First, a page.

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    I'm amazed to see the Bf 110,an aircraft which was produced from 1936 until the end of the war,proving itself to be an extremely versatile aircraft and one of the most successful night fighters of the war is on anyone's list.
    As for the Me 210.........:)
    Cheers
    Steve
     
  11. fastmongrel

    fastmongrel Well-Known Member

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    Pretty much anything designed by Blackburn. The design team should have been awarded the Iron Cross.
     
  12. Shortround6

    Shortround6 Well-Known Member

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    We seem to have a wide range.

    A plane may be very pleasant and safe to fly unless you are in combat. On the other hand some planes were dangerous to their crews and somewhat lethal without getting within several hundred miles of the enemy. And some planes didn't even what to do some rather basic things they were designed to do, like fly, let alone hit projected performance numbers.

    For the last catagory
    Breda 88
    Bloch 150 prototype.
    Northrop XP-56
    Hunting Percival P.74 helicopter

    A few planes from the second.

    Blackburn Botha
    Curtis Seamew
    Me 210
     
  13. R Pope

    R Pope Member

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    Top on my list is the NAA/Rockwell XFV-12a. An "aircraft" that can't get off the ground? Geez!
     
  14. R Pope

    R Pope Member

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    I don't believe the Seamaster should be on the list. It did all it was expected to do, the USN just changed its priorities. A supersonic seaplane can't be all bad! (The Sea Dart notwithstanding.)
     
  15. Capt. Vick

    Capt. Vick Well-Known Member

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    He188?

    Curtiss OWL
     
  16. riacrato

    riacrato Member

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    I am pretty sure the Bf 110 will rank as the most successful night fighter of all times as far as kills are concerned.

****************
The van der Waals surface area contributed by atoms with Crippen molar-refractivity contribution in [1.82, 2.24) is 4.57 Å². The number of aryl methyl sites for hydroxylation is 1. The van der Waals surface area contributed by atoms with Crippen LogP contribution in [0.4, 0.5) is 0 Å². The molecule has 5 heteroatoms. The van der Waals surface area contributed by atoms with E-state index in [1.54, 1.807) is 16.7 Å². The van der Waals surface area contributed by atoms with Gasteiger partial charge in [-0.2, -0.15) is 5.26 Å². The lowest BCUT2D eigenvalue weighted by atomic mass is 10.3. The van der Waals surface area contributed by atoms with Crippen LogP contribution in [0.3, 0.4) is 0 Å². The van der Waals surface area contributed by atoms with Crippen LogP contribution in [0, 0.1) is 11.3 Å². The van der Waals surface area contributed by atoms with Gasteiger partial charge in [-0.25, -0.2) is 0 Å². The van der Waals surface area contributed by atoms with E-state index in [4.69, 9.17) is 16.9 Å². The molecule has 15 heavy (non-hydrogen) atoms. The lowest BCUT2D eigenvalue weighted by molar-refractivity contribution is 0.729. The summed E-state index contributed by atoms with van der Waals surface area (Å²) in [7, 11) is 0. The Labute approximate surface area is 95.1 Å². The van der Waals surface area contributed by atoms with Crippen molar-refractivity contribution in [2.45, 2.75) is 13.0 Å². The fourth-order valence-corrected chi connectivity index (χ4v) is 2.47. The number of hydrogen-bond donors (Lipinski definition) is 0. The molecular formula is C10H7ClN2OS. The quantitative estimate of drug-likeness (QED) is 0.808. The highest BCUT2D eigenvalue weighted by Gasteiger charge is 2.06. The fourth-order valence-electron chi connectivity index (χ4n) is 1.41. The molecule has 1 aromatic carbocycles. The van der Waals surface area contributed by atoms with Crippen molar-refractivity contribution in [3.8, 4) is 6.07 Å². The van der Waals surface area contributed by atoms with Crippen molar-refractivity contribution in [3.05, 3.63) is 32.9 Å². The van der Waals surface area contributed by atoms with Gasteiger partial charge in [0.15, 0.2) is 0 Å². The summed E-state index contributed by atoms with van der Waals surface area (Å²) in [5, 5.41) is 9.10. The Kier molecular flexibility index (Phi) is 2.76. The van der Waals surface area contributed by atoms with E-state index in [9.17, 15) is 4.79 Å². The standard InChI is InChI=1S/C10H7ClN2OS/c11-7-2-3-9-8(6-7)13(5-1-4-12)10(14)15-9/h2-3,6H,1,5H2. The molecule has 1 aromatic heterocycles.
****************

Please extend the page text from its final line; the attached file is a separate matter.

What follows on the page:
17. tomo pauk

    tomo pauk Creator of Interesting Threads

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    +1 on that.

    Interestingly enough, no Soviet, neither Japanese planes proposed so far?
     
  18. FLYBOYJ

    FLYBOYJ "THE GREAT GAZOO"
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    The "B" model is - the "A" and "C" (Airforce/ Navy) versions are progressing well AFAIK.
     
  19. stona

    stona Well-Known Member

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    Could very well be. It obviously operated in a target rich environment compared to its allied counterparts like the Mosquito.

    In any case,definitely not a clunker. It had its limitations,which were revealed in 1940, but then every design has limitations.

    I'll nominate the Handley Page Hampden as a clunker. Any design which loses almost half its total production doing the very thing it was designed to do leaves a lot to be desired!

    Cheers

    Steve
     
  20. Shortround6

    Shortround6 Well-Known Member

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    "I'll nominate the Handley Page Hampden as a clunker. Any design which loses almost half its total production doing the very thing it was designed to do leaves a lot to be desired!"

    True but that is stellar performance compared to the The Blackburn Botha, was judged not suitable for operational deployment at all (after equipping one squadron)and when used as a trainer turned out to be fairly lethal to the crews it was supposed to be training.

    " It was considered to have poor lateral stability, while the view to the side or rearward was virtually non-existent owing to the location of the aircraft's engines, with the poor view making the aircraft "useless as a GR [General Reconnaissance] aircraft". Finally, the Botha was also underpowered."

    "In service, the Botha proved to be severely underpowered and unstable and there were a number of fatal crashes in 1940."
    " At this point, the Air Staff made the ill-advised decision to transfer the surviving aircraft to training units, which inevitably resulted in further casualties."

    No. 608 of coastal command received it's first Bothas in July of 1940, Flew it's first operational sortie on Aug 10th, flew it's LAST operational sortie Nov 6th 1940 and then took until March 1941 to revert BACK to the Avro Anson.

    For 580 aircraft built that is a pretty dismal operational history for a torpedo bomber.

    The may have lost a lot of Hampdens but at least they accomplished something.